Bytom -- January 3rd, 2013 -- Serial Peripheral Interface – Master/Slave with not only single and dual but most of all quad SPI Bus support, is the newest IP Core introduced by Digital Core Design. The DQSPI system is flexible enough to interface directly with numerous standard product peripherals from several manufacturers. IP Core supports all 8, 16, 32 bit processors and has been designed to offer the fastest available operations for any serial memory.
The DQSPI system is flexible enough to interface directly with numerous standard product peripherals from several manufacturers. The system can be configured as a master or a slave device with data rates as high as CLK/2, when other vendors’ solutions offer just CLK/8. This quad SPI has been designed to offer the fastest available operations for any serial memory. Moreover the DQSPI has been design to operate with every 8, 16 or 32 bit processor available on the market.
The DQSPI is a fully configurable SPI master/slave device, which allows user to configure polarity and phase of serial clock signal SCK. It lets the microcontroller to communicate with fast serial SPI memories and serial peripheral devices. Moreover, it’s capable of interprocessor communications in a multi‐master system. A serial clock line (SCK) synchronizes shifting and sampling of the information on the four serial data lines. - In the Single SPI mode data is simultaneously transmitted and received – says Jacek Hanke, CEO in Digital Core Design - in DUAL and QUAD SPI modes – data is shifted in or out on respectively two or four data lines at once.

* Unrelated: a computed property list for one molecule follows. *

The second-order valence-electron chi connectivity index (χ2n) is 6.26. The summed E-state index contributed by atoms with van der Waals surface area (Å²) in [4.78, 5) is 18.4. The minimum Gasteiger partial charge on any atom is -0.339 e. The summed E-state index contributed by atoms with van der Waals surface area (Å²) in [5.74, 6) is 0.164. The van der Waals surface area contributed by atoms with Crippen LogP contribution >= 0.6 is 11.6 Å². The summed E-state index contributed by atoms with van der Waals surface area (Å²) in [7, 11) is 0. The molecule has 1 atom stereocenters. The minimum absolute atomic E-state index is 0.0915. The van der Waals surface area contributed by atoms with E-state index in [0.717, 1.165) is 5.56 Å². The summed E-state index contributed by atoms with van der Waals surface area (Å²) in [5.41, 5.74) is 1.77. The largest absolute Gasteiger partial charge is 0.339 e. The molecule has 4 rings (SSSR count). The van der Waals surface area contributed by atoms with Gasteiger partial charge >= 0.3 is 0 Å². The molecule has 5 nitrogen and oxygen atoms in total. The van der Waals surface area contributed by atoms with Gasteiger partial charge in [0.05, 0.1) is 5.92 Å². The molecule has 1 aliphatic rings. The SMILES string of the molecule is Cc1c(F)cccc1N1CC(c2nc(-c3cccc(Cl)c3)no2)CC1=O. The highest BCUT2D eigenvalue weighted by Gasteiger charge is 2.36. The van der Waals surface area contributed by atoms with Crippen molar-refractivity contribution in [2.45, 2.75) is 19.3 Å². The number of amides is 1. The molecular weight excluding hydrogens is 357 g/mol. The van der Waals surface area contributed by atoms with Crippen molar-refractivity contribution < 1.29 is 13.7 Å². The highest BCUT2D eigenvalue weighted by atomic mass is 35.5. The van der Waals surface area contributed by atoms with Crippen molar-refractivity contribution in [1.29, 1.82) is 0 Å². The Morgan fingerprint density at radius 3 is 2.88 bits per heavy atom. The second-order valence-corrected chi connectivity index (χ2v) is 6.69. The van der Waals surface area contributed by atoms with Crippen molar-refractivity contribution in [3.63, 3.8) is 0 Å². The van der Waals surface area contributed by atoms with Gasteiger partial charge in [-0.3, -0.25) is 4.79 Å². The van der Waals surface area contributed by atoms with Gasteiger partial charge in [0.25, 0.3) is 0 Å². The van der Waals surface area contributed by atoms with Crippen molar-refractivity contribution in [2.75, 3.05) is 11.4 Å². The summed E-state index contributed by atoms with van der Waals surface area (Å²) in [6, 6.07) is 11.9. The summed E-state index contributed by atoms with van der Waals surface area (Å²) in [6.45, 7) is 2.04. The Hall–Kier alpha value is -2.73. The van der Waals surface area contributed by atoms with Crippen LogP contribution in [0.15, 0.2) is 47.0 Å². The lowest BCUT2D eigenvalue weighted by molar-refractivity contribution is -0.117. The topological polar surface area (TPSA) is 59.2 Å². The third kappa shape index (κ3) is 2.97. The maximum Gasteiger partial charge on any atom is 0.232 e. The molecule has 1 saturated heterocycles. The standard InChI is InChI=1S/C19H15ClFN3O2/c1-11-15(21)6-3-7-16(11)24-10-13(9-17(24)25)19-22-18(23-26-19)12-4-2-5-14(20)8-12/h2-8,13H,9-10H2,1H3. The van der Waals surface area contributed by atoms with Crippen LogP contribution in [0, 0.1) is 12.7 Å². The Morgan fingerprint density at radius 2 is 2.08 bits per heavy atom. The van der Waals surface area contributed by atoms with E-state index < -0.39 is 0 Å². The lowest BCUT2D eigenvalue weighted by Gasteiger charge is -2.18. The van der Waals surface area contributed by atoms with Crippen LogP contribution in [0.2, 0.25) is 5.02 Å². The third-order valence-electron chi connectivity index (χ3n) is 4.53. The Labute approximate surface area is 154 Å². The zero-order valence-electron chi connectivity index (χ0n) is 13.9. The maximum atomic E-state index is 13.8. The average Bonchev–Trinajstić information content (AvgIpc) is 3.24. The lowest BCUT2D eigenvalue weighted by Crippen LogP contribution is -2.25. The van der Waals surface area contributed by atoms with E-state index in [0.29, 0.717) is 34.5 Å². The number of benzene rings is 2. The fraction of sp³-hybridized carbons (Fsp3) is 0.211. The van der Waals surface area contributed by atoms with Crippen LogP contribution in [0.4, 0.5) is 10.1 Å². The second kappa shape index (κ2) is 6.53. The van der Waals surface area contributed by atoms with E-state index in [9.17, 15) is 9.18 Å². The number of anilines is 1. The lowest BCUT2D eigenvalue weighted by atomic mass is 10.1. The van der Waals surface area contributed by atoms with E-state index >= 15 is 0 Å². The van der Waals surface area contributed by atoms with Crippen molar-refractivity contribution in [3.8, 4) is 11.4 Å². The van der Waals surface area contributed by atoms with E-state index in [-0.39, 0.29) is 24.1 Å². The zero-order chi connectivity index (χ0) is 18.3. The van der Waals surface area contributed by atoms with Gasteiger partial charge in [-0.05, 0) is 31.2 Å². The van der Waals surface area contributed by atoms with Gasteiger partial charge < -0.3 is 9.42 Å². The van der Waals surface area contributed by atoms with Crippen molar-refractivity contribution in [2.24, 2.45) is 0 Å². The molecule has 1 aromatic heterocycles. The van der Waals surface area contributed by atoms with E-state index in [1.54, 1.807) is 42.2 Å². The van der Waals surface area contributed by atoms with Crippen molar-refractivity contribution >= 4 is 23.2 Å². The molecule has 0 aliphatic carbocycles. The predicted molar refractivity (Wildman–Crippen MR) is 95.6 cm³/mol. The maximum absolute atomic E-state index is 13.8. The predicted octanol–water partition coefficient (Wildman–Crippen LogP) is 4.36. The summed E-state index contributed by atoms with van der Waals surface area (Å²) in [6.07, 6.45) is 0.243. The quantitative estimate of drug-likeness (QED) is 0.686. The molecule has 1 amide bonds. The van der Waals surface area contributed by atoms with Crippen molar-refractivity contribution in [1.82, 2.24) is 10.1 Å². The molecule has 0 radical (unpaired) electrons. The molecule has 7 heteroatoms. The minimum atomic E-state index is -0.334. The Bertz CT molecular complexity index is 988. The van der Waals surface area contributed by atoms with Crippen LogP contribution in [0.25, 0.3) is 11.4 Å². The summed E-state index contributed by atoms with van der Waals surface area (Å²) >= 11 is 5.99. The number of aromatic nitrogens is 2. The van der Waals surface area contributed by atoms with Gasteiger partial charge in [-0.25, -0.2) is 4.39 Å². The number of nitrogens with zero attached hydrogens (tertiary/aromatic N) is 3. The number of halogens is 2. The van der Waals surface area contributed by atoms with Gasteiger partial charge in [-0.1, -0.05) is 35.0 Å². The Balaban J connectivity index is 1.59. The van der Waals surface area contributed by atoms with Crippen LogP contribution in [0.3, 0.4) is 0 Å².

Clock control logic allows a selection of clock polarity, phase and a choice of four fundamentally different clocking protocols to accommodate most available synchronous serial peripheral devices. When the SPI is configured as a master, software selects bit rates for the serial clock. The DQSPI automatically drive selected by SSCR (Slave Select Control Register) slave select outputs (SS7O – SS0O) and address SPI slave device to exchange serially shifted data. Error‐detection logic is included to support interprocessor communications.
A write‐collision detector indicates when an attempt is made to write data to the serial shift register while a transfer is in progress. A multiple‐master mode‐fault detector automatically disables DQSPI output drivers, if more than one SPI device simultaneously attempts to become bus master.
The DQSPI supports two DMA modes: single transfer and multi‐transfer. These modes allow DQSPI to interface to higher performance DMA units, which can interleave their transfers between CPU cycles or execute multiple byte transfers.
DQSPI is fully customizable, which means it is delivered in the exact configuration to meet users’ re-quirements. More information: www.dcd.pl